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Multiplan, Inc. v. Holland

United States District Court, S.D. Mississippi, Southern Division

March 30, 2018

MULTIPLAN, INC. and PRIVATE HEALTHCARE SYSTEMS, INC. PLAINTIFFS/ COUNTER-DEFENDANTS
v.
STEVEN W. HOLLAND, doing business as Physical Therapy Clinic of Gulfport DEFENDANT/ COUNTERCLAIMANT

          MEMORANDUM OPINION AND ORDER GRANTING STEVEN W. HOLLAND'S MOTION FOR JUDGMENT AS A MATTER OF LAW

          Louis Guirola, Jr. United States District Judge

         BEFORE THE COURT is the ore tenus Motion for Judgment as a Matter of Law filed by the defendant/counterclaimant Steven W. Holland, doing business as Physical Therapy Clinic of Gulfport. For the following reasons, the Court finds that there is an insufficient evidentiary basis for a reasonable jury to find in favor of Multiplan and Private Healthcare as to their tortious interference of business relations claim. Therefore, Holland's Motion for Judgment as a Matter of Law is granted.

         BACKGROUND

         This lawsuit arose out of a dispute between Holland, a physical therapist, and two preferred provider organizations (PPOs), Private Healthcare and Multiplan. Holland alleged that the PPOs applied discounts to workers' compensation claims to which they were not entitled. Multiplan and Private Healthcare have sued Holland, claiming that Holland's alleged agent, Kevin Barrett, doing business as Quest Financial Recovery Services, tortiously interfered with their business relations.

         The jury trial of this matter began on March 26, 2018. Following the conclusion of all testimony, Holland renewed his ore tenus Motion for a Judgment as a Matter of Law.

         DISCUSSION

         A court may grant judgment as a matter of law if “the court finds that a reasonable jury would not have a legally sufficient evidentiary basis to find for the party on that issue.” Fed.R.Civ.P. 50(a)(1). “In resolving such challenges, we draw all reasonable inferences and resolve credibility determinations in the light most favorable to the nonmoving party.” Foradori v. Harris, 523 F.3d 477, 485 (5th Cir. 2008).

         Under Mississippi law, a tortious interference with business relations claim requires proof of the following four elements:

(1) the acts were intentional and willful; (2) the acts were calculated to cause damage to the plaintiffs in their lawful business; (3) the acts were done with the unlawful purpose of causing damage and loss without right or justifiable cause on the part of the defendant (which constitutes malice); and (4) actual loss and damage resulted.

PDN, Inc. v. Loring, 843 So.2d 685, 688 (Miss. 2003) (citing MBF Corp. v. Century Bus. Commc'ns, Inc., 663 So.2d 595, 598 (Miss.1995)). “[A]ctual damage and loss is a required component of the tort of interference with business relations.” Biglane v. Under the Hill, 949 So.2d 9, 17 (¶40) (Miss. 2007). Therefore, in order to demonstrate damages for tortious interference, a “plaintiff must show (1) a loss, and (2) that defendant's conduct caused the loss.” Par Indus., Inc. v. Target Container Co., 708 So.2d 44, 48 (¶10) (Miss. 1998). Furthermore, “the plaintiff must provide hard proof of financial loss. Speculative losses will not suffice.” Johnny C. Parker, Mississippi Law of Damages § 35:19 (3d ed. 2003) (citing Cenac v. Murry, 609 So.2d 1257 (Miss. 1992)). Generally, such loss is proved by showing a loss of business or profit. See Cenac, 609 So.2d at 1272.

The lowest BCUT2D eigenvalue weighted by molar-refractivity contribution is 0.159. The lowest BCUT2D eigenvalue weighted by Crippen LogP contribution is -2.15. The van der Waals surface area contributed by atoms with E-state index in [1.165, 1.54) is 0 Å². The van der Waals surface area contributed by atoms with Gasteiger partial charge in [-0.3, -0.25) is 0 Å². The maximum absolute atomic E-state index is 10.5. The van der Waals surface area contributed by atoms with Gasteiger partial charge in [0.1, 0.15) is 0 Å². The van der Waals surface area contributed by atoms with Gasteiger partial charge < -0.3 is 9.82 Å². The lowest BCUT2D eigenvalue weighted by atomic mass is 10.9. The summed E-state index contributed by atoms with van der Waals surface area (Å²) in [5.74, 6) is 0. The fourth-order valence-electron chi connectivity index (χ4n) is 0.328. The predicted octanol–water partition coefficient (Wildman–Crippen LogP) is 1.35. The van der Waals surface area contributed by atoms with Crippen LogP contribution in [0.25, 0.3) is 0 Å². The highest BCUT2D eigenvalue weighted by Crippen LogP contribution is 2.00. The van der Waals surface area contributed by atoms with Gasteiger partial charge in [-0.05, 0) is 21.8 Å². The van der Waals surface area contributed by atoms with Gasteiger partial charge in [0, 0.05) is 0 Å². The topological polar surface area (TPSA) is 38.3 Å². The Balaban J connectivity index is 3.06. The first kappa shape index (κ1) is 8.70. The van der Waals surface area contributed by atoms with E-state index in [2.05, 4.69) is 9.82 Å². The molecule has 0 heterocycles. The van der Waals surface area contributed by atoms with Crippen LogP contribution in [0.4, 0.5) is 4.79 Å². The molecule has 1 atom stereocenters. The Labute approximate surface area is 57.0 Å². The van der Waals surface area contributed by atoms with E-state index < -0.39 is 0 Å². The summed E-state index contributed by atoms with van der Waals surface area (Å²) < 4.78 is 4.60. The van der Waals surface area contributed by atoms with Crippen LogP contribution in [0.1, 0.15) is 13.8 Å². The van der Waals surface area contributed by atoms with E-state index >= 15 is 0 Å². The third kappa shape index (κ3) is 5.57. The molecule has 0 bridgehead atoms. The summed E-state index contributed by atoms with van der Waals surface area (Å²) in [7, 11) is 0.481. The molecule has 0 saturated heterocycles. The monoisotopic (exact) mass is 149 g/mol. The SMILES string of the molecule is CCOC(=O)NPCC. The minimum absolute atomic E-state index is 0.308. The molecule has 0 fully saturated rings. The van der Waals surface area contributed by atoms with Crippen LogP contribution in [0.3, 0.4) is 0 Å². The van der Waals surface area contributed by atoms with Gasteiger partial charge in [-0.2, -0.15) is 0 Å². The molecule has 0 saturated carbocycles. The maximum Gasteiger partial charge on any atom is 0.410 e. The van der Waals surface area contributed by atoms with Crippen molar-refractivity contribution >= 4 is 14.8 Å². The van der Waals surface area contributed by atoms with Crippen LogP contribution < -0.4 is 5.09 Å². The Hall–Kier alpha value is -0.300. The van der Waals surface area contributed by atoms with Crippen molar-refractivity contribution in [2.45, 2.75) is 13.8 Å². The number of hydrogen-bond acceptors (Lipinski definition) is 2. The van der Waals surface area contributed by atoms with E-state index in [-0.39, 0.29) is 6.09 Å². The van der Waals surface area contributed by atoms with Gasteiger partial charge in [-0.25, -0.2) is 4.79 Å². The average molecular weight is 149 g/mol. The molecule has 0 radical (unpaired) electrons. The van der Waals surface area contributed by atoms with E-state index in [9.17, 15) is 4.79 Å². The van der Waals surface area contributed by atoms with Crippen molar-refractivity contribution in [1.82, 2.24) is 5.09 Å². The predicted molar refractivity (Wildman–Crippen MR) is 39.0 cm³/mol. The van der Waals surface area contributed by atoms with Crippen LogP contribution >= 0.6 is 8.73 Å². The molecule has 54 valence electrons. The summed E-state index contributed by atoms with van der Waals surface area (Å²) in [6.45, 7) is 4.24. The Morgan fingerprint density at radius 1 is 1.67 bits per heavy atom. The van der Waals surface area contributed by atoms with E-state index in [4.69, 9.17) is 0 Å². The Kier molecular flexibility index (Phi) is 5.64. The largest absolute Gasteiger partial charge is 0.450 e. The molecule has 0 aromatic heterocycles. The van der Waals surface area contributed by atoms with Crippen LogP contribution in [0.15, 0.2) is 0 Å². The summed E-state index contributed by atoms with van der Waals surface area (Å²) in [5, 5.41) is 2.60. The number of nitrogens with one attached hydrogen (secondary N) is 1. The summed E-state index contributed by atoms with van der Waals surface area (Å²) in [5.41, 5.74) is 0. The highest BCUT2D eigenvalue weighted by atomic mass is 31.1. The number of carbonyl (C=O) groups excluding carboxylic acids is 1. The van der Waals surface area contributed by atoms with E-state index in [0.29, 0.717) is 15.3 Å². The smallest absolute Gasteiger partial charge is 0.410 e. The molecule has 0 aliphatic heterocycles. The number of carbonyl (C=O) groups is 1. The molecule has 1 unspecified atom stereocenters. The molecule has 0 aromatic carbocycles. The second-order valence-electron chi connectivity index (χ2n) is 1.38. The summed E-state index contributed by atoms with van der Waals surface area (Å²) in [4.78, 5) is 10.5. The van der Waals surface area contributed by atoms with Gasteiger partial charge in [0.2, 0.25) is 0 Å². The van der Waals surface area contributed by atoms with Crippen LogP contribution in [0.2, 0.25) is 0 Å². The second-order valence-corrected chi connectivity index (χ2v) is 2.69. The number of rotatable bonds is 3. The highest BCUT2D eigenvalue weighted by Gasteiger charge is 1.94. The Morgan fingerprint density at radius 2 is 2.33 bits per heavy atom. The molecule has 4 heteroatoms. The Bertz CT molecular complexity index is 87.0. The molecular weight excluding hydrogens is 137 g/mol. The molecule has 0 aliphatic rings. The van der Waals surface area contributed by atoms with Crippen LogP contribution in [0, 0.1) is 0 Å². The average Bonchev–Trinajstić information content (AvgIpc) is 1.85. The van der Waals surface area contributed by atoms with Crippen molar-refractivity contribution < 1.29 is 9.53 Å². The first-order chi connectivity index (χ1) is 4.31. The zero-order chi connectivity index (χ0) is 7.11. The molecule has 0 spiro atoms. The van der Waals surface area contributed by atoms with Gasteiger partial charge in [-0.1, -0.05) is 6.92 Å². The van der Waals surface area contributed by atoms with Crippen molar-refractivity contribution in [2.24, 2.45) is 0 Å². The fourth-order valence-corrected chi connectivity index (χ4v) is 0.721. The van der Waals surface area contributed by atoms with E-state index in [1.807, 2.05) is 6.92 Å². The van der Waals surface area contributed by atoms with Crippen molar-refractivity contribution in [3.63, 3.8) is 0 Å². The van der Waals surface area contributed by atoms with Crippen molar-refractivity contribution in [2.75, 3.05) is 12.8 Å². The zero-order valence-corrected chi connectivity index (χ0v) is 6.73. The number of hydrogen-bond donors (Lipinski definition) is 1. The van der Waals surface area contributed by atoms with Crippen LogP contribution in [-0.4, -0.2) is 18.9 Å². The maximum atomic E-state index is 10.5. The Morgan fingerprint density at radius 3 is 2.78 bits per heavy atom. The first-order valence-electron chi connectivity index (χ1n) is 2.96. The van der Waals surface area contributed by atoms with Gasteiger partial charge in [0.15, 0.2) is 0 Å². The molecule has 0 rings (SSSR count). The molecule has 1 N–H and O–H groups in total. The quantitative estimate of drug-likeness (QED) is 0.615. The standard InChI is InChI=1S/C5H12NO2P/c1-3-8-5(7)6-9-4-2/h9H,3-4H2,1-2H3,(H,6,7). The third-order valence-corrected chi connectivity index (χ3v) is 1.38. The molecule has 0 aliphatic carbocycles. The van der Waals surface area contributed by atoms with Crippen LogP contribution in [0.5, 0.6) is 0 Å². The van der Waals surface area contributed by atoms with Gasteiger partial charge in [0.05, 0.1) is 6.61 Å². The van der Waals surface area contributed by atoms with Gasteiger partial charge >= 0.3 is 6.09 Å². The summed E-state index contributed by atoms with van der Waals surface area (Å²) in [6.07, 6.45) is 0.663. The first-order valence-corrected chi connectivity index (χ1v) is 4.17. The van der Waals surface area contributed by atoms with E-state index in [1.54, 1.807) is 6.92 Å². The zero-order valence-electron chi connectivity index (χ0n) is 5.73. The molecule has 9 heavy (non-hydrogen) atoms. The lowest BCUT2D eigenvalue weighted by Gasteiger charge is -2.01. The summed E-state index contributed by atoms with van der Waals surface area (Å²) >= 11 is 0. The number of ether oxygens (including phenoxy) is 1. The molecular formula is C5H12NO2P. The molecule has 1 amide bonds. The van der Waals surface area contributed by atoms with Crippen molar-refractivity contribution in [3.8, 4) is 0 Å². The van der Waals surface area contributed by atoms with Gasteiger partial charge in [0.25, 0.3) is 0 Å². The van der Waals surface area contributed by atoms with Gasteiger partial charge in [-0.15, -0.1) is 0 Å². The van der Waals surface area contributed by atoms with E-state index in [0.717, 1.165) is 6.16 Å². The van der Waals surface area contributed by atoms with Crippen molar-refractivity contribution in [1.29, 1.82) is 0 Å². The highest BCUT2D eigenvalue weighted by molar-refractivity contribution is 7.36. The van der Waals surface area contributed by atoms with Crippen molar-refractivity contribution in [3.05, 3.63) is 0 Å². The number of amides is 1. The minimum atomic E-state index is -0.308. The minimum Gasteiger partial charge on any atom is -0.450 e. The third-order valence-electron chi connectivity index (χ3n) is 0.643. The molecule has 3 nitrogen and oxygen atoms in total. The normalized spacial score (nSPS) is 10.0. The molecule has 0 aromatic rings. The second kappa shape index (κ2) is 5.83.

In the present case, Multiplan and Private Healthcare argue that they demonstrated they suffered actual damages and loss, because they incurred attorney's fees and expenses as well as a loss of good will. The Court will first consider the argument that attorney's fees and expenses can be recovered as compensatory damages.

         The Mississippi Supreme Court has held:

As a general rule, in the absence of any contractual or statutory liability therefor, attorneys' fees and expenses incurred by the plaintiff or which the plaintiff is obligated to pay, in the litigation of his claim against the defendant, aside from usual court costs, are not recoverable as an item of damages, either in an action ex contractu or an action ex delicto. Nor are attorneys' fees and other expenses of former litigation, particularly suits prosecuted by the plaintiff against the defendant, recoverable in a subsequent action.

City of Laurel v. Bush, 120 So.2d 149, 155 (Miss. 1960); see also Tunica Cty. v. Town of Tunica, 227 So.3d 1007, 1027 (Miss. 2017) (“Mississippi follows the general rule that, in the absence of a contractual agreement or statutory authority, attorney's fees may not be awarded except in cases in which punitive damages are proper.”) The plaintiffs cite ACI Chemicals, Inc. v. Metaplex, Inc., 615 So.2d 1192 (Miss. 1993), for the proposition that attorney's fees satisfy the element of actual damage and loss for a tortious interference claim. However, the issue of whether it was proper ...


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